Chapter 31.9 – ANNEX M – FAQs
These FAQs are intended to be a useful introduction to the subject of rights of action, or to be used as a training tool, but should not be seen as a replacement for the more detailed advice given in the Chapter.
What is a right of action?
A right of action is a claim that, for example, another person has been negligent and caused bodily, financial or mental harm – for which reparation (usually, in the form of financial compensation) is sought. The claim may be brought through a formal process such as a court, but many are settled before reaching that stage.
What about causes of action and things in action?
These are just alternative names for rights of action. In fact, the Insolvency Act calls them ‘things in action’ in section 436.
Why does the Insolvency Act mention them?
It lists them as examples of property that would, for example, constitute part of a bankrupt’s estate.
I’ve heard lots of discussion regarding whether of not a right of action vests in the trustee or not. But, if the Act says that they are property then, surely, they do vest?
Unfortunately, it’s not quite as simple as that. Case law has developed since the 19th century to establish a position that some rights of action cannot be considered to be property. If they are not property they can not vest in the trustee.
What sorts of actions would not constitute property?
In short, it would be actions where the damages sought relate solely to pain felt by the bankrupt in respect of his/her mind, body or character. These are often referred to as ‘personal’ actions.
Can you give some examples of ‘personal’ actions?
Examples of personal examples include defamation, physical injury and battery. These types of claims would continue to ‘belong’ to the bankrupt.
But, surely, some claims arise as a result of the bankrupt suffering personal injury and damage to his property. For example, he/she might be in a car crash and suffer a broken arm and, also, damage to his/her vehicle. Who would ‘own’ the claim in these circumstances?
It used to be the case that the court would allow the claim to be split between ‘property’ and ‘personal’ elements and pursued separately. This position was arrived at in 1919 in a case brought by a soldier returning from the First World War who sued his bank for mismanagement of his financial affairs whilst he was away fighting, which mismanagement had caused him both financial losses and reputational damage.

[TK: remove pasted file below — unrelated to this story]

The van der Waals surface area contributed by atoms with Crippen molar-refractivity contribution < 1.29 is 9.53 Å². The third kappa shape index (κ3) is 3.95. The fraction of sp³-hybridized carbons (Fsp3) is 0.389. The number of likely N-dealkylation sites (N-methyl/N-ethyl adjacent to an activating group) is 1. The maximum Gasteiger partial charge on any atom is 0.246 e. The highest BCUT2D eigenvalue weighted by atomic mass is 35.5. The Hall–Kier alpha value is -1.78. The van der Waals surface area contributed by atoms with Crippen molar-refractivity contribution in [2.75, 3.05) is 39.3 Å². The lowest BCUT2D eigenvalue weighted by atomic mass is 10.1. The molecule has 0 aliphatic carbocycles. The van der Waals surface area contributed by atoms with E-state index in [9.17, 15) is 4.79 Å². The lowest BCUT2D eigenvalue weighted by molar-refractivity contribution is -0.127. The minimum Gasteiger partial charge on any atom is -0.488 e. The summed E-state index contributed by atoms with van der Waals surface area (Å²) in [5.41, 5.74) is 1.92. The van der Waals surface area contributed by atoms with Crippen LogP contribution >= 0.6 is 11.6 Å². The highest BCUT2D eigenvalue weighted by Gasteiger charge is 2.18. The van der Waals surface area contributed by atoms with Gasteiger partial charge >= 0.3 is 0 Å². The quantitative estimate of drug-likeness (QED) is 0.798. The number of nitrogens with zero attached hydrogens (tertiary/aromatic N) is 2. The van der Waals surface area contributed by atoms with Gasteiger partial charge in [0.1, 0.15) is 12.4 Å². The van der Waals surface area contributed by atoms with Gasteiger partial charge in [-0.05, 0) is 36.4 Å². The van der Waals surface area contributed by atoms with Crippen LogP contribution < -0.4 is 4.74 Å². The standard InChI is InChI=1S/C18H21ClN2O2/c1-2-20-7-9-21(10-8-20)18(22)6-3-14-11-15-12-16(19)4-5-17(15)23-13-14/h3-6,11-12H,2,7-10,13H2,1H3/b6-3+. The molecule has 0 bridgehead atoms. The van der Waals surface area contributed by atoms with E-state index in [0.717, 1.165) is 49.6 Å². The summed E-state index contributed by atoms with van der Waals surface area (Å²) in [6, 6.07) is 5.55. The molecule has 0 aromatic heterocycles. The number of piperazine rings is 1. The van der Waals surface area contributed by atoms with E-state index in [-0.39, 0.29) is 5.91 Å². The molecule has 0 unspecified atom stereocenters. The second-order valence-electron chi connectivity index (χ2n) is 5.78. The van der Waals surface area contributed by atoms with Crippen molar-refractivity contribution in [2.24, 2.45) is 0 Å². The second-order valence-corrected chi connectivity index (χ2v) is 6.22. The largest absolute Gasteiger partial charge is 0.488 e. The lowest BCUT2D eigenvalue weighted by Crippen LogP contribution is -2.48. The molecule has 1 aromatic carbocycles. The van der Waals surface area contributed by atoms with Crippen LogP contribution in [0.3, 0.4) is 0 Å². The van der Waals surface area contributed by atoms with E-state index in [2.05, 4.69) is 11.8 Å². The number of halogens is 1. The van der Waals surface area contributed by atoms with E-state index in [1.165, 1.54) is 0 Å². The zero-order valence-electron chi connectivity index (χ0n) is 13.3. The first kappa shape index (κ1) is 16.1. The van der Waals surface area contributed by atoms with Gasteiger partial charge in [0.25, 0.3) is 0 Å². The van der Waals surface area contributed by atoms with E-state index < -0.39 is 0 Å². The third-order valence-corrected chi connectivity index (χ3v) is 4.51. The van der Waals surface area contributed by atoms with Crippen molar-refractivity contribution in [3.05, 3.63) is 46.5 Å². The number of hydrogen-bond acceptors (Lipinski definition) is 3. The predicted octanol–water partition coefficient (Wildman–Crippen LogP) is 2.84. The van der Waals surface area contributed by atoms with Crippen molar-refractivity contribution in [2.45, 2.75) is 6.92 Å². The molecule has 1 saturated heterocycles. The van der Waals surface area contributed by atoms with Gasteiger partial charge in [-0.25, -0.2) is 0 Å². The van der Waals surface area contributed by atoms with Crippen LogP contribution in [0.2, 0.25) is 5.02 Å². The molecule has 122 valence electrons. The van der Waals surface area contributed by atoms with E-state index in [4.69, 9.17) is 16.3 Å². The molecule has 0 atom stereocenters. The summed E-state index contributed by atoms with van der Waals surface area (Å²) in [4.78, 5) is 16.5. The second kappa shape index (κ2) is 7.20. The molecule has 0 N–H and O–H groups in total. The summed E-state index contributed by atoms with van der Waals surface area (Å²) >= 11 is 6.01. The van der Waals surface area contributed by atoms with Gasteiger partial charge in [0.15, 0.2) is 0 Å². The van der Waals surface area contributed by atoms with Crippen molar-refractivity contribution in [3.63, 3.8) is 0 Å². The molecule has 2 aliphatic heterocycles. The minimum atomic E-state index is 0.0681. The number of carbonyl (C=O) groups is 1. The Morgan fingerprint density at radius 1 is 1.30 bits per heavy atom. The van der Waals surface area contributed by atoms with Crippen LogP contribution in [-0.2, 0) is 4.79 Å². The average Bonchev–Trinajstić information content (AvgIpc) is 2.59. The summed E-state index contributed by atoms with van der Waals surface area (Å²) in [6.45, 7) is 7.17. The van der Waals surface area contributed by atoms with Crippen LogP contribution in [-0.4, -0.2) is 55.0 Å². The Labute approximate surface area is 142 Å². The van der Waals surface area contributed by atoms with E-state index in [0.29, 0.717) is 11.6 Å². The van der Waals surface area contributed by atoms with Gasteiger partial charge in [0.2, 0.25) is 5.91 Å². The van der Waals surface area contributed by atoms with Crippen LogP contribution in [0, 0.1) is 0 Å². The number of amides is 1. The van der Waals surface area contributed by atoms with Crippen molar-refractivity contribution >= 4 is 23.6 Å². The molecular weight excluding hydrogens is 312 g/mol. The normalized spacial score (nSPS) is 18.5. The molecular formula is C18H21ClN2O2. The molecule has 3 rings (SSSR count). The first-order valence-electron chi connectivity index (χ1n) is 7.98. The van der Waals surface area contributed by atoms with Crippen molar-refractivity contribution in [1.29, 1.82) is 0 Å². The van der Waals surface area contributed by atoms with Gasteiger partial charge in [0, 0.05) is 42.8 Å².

More recently, in 1999, it was held that this was not the correct way to decide matters and, in 2001, the court established the principle of a ‘hybrid’ claim and how such a claim should be dealt with.
What is a hybrid claim?
A hybrid claim is a claim that has both ‘personal’ and ‘property’ elements. The court held that such a claim would vest in the trustee in bankruptcy with the ‘personal’ element being held on a constructive trust by the trustee for the bankrupt.
What is a constructive trust?
A constructive trust is a trust that is created unintentionally, by accident almost, where a party comes into possession of property belonging to another by operation of law.
What does the creation of the constructive trust mean in practical terms for the official receiver acting as trustee?
Nothing really. It simply means that monies awarded that relate to ‘personal’ damages would have to be paid to the bankrupt. In reality, the official receiver is unlikely to come into actual possession of the monies – rather they are likely to remain with the bankrupt’s (ex) solicitor.
Can’t we claim the monies as after-acquired property?
This was tried as long ago as 1878 and, in that case, it was held that the monies may only be claimed if they were to ‘change character’.
What constitutes a ‘change of character’?
The 1878 case ruled out the spending of the monies by the bankrupt on the general living needs of him/her and his/her dependants and ruled in the spending of the monies on a capital asset.
There must be grey areas?
There are. For example, the transferring of the monies from a current account to a savings account is likely to be considered a change of character (the 1878 case refers to the ‘investing’ of the monies), but there is no decided case law on the point. Technical Section can advise on the action to be taken in this regard.
What about ‘personal’ monies awarded before bankruptcy?
The official receiver, as trustee, should consider the monies to be simply ‘cash at bank’ and claim them accordingly. There would be no need for the monies to ‘change character’.
Most rights of action are ongoing, in some way or another, at the date of bankruptcy. What should be done about those?
In essence, there are five ways that a vesting right of action may be dealt with. These are to settle, assign, litigate, disclaim or do nothing.
Which is the best option?
‘Best’ would depend on the circumstances of the case. As a general ‘rule of thumb’ it is true to say that the best option is unlikely to be to litigate the right of action.
If we ‘own’ the claim, why not litigate?
There are two main reasons that it is not normally appropriate to litigate. The first is that the case may be lost and costs may be awarded against the official receiver, as trustee, (personally) and the second is that there are usually no funds in the estate with which to fund the litigation.
There is also the practical consideration that the involvement of the bankrupt may be required and will not necessarily be forthcoming.
So, if we don’t want to litigate, how should we deal with the right of action?
The creditors’ best interests are likely to be served by a settlement or assignment of a right of action.
What are settlement and assignment?